6. The regulation of the marketplace is one of the reasons I’m a Democrat. The very goal of capitalism, simply put, is “the greatest profit for the least expense of capital.” Without rules to that game, all sorts of inhumane abuses occur– to workers, consumers, investors, insurers, and borrowers. Moonbat’s first two paragraphs, in the comment above, perfectly describe the ebb and flow of regulation throughout American history. We protect the vulnerable parties in our system, but only as long as we can remember the last “crash,” or outrage.

    We can’t stress this enough over the next 49 days: if McCain wins, then Phil Gramm– an architectural partner for the clusterfudge we’re in now– will be a key economic adviser in the new administration. He may well be McCain’s Treasury Secretary. If that doesn’t wake up voters, I don’t know what will.

  7. Check out George Will’s patronizing free market parable in the September 22 NEWSWEEK. Talk about your disconnects between theory and practice!

  8. Maybe we should require our representatives to take a history lesson BEFORE they start making decisions. Sort of a “No Politician Left Behind” thing.

    I think this quote applies to our mess.

    George Santayana, a notable philosopher, coined the phrase, “Those who do not learn from history are doomed to repeat it.”

  9. McCain is right..we need to incorporate our financial markets under Homeland Security’s oversight and protection. Just like with our intelligence agencies prior to 9/11 where the left hand didn’t know what the right hand was doing, our financial sector is failing because of ineffectual exchange of information between mortgage banks, brokerages houses, commercial banks, saving and loans, and credit card companies….Oh, and insurance companies and underwriters.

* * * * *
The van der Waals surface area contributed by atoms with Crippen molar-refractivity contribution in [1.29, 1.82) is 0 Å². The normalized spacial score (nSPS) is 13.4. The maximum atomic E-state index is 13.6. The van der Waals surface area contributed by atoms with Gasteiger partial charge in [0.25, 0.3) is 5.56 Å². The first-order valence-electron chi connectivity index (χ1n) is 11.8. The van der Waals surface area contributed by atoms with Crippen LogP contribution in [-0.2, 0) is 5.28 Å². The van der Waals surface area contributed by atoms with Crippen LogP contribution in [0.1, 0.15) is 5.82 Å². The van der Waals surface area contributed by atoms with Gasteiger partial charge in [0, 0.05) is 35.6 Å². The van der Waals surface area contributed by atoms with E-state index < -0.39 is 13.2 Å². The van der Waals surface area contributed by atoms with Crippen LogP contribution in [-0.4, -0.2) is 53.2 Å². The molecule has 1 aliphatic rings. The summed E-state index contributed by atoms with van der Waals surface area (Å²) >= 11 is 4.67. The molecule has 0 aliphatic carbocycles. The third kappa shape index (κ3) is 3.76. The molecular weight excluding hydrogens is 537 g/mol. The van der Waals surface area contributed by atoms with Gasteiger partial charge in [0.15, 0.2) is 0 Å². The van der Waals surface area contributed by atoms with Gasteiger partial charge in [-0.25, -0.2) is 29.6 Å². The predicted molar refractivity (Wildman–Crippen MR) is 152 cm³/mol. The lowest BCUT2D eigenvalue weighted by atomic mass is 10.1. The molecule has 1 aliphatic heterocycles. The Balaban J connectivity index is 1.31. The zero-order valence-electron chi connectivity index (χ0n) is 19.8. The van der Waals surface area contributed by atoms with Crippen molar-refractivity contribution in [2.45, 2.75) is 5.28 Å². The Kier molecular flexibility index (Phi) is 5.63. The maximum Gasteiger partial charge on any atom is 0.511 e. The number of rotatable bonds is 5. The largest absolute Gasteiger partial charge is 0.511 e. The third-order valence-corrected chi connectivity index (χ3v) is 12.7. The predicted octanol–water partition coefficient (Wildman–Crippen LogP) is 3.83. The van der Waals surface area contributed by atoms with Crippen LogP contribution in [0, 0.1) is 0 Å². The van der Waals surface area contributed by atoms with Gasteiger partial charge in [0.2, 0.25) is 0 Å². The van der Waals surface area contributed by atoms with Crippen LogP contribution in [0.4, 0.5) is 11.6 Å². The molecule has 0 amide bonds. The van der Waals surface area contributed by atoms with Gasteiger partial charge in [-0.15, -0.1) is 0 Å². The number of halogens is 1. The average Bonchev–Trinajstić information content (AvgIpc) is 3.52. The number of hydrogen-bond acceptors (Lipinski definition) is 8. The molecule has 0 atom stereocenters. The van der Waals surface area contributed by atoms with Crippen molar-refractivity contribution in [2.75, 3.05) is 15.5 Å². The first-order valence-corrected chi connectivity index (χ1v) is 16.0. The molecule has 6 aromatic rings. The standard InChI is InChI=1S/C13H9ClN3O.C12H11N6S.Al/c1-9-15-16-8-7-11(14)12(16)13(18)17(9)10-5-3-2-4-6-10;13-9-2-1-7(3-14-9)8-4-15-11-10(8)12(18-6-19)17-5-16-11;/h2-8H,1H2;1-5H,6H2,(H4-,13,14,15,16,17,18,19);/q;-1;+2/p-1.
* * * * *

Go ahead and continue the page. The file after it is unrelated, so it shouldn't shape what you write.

I don’t agree with McCain on the need for a 9/11 type commision to study the causes of the recent financial failures. He’s already figured it out…basic Wall Street corruption and poor intra-institutional communications. But. I do agree that only him and Sarah are capable fixing the mess we find ourselves in. After all, McCain has significant banking experience he gained from Silverado Savings and Loan.

  10. Good speech by only criticism is he didn’t emphasize Iraq enough. I know it’s a touchy subject to criticize Bush’s illusion of success with the surge, but our ecomomy has a gapping hole in it that’s spilling out 10 billion a month. And out of that 10 billion we’re paying some 600,000 Iraqis not to rock the boat with violence. The lull in violence is not an accurate indicator of the situation in Iraq, and I feel that Americans are being sucked into an illusion and a big mistake by putting Iraq on the back burner. Or not giving it the attention it deserves.